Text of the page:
The sun’s path through the sky is known as the ecliptic. An 8-degree band on either side of the ecliptic marks the zodiac, the region through which the moon and planets pass. Because the moon takes about one month to orbit Earth, it visits each of the zodiacal constellations every month. If you trace the path of the moon across the sky, you have the chance to learn the location of the zodiacal constellations and some of their brighter stars.
On Sept. 5, a first quarter moon is near Jupiter in the constellation Ophiuchus, sometimes called the “13th” constellation of the zodiac. Just below this pair is Antares, a red supergiant that is the brightest star in Scorpius. The moon hops over Saturn in Sagittarius on Sept. 7-8. The full moon will be just before midnight in Sauk Prairie as the moon floats among the stars of Aquarius on Sept. 13, washing out the fainter stars in its vicinity. Aldebaran, the brightest star in Taurus, gets a visit from a waning moon on Sept. 19. The moon will lead you to Leo the Lion and its brightest star Regulus on Sept. 26, but it will require you to rise before the sun in order to see them.
Seasonal constellationsConstellations are generally associated with certain seasons. For example, spring brings Leo, Virgo and Bootes to name a few; summer includes Sagittarius, Scorpius, and Cygnus; fall ushers in Andromeda, Pegasus and Capricornus, while winter is known for the distinctive constellations of Taurus, Orion, and Perseus, among others.
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But you can see these constellations “out of season,” you just have to be willing to stay up all night or rise before dawn. As fall begins, Andromeda and the Great Square of Pegasus are visible in the east, rising as night falls and continuing to ascend into the sky as the evening wears on. But if you stay up late stargazing, you’ll eventually see the winter constellations Taurus and Orion appearing over the horizon around midnight, with Leo and other spring constellations showing up before dawn breaks and washes out the stars.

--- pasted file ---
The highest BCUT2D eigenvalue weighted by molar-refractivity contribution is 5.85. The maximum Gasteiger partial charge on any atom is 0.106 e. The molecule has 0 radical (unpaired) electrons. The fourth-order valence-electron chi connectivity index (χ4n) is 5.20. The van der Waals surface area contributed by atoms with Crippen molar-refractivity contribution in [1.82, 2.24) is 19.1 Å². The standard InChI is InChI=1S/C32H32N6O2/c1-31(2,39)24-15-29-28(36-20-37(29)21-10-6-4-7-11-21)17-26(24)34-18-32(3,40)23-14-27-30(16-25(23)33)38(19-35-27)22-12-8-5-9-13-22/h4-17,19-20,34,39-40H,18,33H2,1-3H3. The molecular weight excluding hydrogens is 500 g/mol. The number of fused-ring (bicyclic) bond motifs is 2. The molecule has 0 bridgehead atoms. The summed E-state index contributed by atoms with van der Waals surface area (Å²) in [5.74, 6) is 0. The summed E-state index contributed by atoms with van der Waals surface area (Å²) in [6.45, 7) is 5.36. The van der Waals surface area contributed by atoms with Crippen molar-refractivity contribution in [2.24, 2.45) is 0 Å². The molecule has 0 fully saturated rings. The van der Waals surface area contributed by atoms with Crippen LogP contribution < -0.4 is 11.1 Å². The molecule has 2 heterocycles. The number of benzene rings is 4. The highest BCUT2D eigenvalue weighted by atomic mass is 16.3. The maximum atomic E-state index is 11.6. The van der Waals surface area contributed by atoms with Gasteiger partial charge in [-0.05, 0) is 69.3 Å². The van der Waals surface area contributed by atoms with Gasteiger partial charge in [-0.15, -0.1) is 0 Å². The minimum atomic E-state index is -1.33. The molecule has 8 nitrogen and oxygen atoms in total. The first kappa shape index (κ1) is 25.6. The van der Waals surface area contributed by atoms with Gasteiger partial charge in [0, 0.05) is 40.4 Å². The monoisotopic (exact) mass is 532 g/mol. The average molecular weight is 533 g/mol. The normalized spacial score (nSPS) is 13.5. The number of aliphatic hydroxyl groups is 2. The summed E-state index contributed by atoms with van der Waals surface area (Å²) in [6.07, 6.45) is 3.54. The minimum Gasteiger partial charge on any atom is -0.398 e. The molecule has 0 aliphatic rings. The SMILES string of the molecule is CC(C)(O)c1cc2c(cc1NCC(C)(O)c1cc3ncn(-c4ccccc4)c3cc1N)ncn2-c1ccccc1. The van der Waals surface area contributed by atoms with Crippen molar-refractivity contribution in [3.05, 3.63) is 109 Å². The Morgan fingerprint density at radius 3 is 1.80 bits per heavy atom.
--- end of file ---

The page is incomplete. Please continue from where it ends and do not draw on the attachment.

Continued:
Autumnal equinoxThe autumnal equinox for those of us in the northern hemisphere is at 2:50 p.m. CDT on Sept. 23. Day and night are nearly equal around this date, and the sun will rise directly east and set directly west on the equinox.
An old wives’ tale says that on the equinoxes, when the Earth is “balanced” and all things are equal, it is possible to balance an egg on one end. The truth is that you can balance an egg on its end any day of the year, provided you have a steady hand.
For reasons not fully understood, the time around the equinoxes brings more chances to view the Northern Lights. More aurorae are spotted in March, April, September, and October. Solar flares from the sun shoot particles toward Earth that can interact with our atmosphere and create the dancing curtains of light. You can keep track of the sun’s activity level at websites such as spaceweather.com or with NOAA’s 30-minute aurora forecast. Read reports of recent sightings and check on the location of the current auroral oval and the level of activity.
Kelly Kizer Whitt fell in love with astronomy while a student at Sauk Prairie High School, earned her degree at UW-Madison and shares her love with this column.